Where to start? In a way, I had to fight my prejudice when ordering these coffee samples. Historically, my expectations were not the highest. I don’t know about you but; every day I want coffees that excite me. Without sounding too dramatic, the Timor Leste natural processed coffees were (are) incredibly clean, ripe, and rather delicious. Consider my hat eaten.
As a point of interest, Timor-Leste naturals are currently more expensive than Burundi and up there with some of our top Ethiopians. This is a really good thing.
Altitude: 1400 – 1500 MASL
Variety: Hibrido de Timor, Moka, Typica
Screen Size: 15+
Roast: Light Filter, cooled dropped for development. probably our lightest roast colour in the roastery at the moment.
|Aromatics: Ripe, sweet and fruity| Body: Creamy on cooling| Acidity: Soft, shy, and jammy |
Sweet, deep, and soft, acidity, like a great natural process Rwandan coffee, with a spicy finish. This is startlingly good for its origin and so far above my expectations. Early on, this is unbelievably sweet. White and yellow fruit sugars or just a mouthful of the sweetest sugary (black) coffee that you can imagine. In the next stage, the coffee is still sugary like lychee and lingers like citrus. How a coffee with such low acidity can be this intense/ interesting is a mystery. In the final stage of cooling, this is like blackberry mousse, ripe blueberries, and cocoa.
Set up on a
Espresso: (Advanced) 17g in 50g of espresso liquid in 30-35 seconds. Big tannins, juicy, jammy fruit acidity with a citrus linger.
In milk-based drinks, this just works in our standard recipe of 1:2 (1 part coffee into 2 parts of espresso out in grams) 16-18g into 32-36g out in 30+/- seconds,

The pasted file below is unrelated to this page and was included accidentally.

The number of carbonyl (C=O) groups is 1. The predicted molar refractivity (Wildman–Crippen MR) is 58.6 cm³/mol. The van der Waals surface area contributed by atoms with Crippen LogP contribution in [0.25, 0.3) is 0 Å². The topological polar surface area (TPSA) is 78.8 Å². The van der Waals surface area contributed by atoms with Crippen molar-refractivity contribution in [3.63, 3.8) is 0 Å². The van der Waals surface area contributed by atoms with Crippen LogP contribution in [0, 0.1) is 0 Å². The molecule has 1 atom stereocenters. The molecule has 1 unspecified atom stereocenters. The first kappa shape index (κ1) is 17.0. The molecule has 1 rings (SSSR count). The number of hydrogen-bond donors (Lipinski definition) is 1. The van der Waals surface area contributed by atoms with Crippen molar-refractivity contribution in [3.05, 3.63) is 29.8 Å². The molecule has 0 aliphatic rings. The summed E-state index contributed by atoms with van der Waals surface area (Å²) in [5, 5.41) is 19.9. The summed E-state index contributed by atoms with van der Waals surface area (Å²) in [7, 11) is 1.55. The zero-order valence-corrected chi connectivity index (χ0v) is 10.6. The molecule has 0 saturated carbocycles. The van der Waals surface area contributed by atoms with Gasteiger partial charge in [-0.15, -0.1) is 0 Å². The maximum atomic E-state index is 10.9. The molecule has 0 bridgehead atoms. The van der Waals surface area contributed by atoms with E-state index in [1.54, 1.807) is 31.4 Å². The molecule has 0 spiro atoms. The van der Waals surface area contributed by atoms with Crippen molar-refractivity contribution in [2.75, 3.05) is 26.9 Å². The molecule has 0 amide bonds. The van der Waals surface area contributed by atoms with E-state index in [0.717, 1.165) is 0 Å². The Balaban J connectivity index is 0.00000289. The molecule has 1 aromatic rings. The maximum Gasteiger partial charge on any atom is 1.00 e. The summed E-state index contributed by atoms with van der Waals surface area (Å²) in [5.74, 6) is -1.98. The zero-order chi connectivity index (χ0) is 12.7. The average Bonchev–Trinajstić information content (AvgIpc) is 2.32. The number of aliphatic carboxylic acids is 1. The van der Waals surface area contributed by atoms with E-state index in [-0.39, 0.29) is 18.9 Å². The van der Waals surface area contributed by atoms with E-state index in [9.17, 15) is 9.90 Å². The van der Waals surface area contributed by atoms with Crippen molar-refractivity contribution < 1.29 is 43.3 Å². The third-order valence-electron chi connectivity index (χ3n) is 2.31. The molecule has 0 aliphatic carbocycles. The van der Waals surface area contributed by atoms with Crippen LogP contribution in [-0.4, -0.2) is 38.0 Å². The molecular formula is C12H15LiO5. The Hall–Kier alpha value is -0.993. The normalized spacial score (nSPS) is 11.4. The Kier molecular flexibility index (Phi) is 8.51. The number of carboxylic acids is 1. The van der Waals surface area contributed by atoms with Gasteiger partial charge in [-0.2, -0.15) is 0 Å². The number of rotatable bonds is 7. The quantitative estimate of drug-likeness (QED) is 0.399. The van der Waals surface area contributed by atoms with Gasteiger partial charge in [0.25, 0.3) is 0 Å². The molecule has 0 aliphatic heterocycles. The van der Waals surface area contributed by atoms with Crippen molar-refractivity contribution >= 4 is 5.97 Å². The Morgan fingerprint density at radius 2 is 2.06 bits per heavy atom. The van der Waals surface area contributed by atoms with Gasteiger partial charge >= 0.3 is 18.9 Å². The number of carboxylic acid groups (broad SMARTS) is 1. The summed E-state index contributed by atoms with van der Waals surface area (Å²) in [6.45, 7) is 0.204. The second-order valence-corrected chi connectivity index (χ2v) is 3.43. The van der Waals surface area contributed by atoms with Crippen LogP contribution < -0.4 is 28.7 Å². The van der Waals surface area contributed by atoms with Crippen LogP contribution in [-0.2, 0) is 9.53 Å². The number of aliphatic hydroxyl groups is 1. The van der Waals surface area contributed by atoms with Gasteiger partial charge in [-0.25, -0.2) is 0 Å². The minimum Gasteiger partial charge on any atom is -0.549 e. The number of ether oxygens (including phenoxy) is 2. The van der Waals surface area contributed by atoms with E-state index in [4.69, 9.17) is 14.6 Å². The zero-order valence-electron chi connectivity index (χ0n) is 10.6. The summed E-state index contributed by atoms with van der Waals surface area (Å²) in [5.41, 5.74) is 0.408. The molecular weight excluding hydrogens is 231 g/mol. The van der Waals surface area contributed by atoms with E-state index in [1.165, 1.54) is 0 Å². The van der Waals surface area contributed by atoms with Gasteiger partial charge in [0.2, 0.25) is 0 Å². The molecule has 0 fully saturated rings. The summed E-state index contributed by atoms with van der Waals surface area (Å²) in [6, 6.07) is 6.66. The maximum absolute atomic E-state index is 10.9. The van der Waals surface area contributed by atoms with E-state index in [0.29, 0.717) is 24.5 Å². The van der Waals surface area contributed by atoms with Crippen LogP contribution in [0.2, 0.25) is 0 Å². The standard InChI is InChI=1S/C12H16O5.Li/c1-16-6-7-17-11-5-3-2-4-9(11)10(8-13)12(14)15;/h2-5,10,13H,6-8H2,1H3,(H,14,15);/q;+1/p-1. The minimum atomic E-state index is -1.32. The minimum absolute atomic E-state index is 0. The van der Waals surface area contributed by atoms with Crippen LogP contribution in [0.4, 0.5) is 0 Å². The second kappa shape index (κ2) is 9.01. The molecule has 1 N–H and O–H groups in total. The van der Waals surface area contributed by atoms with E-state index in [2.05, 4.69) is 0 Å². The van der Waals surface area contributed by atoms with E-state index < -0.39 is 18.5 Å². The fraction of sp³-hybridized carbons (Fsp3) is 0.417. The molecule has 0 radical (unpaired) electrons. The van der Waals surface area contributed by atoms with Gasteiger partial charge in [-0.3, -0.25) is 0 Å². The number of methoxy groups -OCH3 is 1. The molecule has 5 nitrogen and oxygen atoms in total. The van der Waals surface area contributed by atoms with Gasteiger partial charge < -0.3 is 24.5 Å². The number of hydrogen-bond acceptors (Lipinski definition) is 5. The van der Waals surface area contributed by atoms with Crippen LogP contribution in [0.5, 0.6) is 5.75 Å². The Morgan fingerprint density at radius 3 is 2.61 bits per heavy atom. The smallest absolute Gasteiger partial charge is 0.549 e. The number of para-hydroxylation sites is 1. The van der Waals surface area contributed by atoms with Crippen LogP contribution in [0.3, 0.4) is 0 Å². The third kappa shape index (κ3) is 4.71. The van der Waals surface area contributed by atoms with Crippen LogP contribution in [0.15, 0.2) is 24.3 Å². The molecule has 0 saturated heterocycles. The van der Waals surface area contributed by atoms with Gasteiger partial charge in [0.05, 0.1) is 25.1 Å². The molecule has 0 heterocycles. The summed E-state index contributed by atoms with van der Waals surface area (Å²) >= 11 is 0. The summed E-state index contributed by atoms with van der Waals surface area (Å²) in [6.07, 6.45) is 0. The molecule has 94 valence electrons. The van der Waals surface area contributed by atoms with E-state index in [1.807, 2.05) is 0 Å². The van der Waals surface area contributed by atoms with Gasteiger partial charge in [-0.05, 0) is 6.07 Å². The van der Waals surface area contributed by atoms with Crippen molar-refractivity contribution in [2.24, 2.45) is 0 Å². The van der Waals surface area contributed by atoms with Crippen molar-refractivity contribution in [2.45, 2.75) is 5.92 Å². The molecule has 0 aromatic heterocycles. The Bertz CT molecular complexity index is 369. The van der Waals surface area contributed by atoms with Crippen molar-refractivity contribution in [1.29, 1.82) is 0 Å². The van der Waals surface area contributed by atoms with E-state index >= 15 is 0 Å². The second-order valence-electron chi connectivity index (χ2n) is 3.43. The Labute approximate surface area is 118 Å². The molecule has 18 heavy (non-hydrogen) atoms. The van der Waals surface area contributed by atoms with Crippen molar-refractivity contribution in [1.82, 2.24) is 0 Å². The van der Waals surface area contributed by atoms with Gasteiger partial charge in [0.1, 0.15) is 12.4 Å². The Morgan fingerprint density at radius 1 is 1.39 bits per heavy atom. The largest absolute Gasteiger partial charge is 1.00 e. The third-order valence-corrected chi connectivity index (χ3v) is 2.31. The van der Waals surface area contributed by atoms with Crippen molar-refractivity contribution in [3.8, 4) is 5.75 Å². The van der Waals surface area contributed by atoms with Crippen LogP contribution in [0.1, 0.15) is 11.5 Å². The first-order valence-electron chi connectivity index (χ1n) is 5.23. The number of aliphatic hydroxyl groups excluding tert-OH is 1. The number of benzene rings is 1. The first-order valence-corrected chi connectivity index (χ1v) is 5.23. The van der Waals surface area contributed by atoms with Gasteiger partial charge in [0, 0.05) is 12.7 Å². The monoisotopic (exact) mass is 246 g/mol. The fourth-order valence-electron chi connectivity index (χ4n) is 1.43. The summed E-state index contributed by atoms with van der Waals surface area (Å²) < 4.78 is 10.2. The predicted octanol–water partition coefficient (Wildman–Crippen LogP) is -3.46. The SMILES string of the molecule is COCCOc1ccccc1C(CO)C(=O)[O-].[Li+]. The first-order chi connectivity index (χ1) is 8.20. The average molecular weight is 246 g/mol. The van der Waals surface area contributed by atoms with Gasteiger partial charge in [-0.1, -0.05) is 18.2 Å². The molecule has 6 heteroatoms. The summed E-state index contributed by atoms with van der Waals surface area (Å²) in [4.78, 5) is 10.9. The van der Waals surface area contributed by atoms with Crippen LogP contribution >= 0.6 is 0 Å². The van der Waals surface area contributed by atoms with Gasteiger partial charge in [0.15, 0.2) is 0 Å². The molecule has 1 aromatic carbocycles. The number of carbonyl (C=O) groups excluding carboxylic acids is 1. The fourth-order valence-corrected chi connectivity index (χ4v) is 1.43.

9oz: malty, savoury, creamy with a touch of ripe carob on cooling.
In a 6oz drink with the same 1:2 espresso, this is soft, shy with jammy fruits. Cosy, warming, and tea-like.
About this lot:
Timor-Leste celebrates its 20 years of sovereignty this year (2022). Agriculture is very important to the national economy and coffee is a highly valued export. Coffee is the second-highest earner for the country after oil, with 37% of households dependent on coffee for income. Historically, coffee production is low-yielding and badly paid in Timor-Leste with prices formerly based on the commodity market. Raw Material Coffee has been instrumental in finding markets for higher quality coffee and solving the diverse challenges to selling in the specialty market; helping with financial, legal, cultural, infrastructural, and technical issues.
This coffee has come via Raw Material, a not-for-profit company that reinvests all of its profits back into its and our coffee producers.
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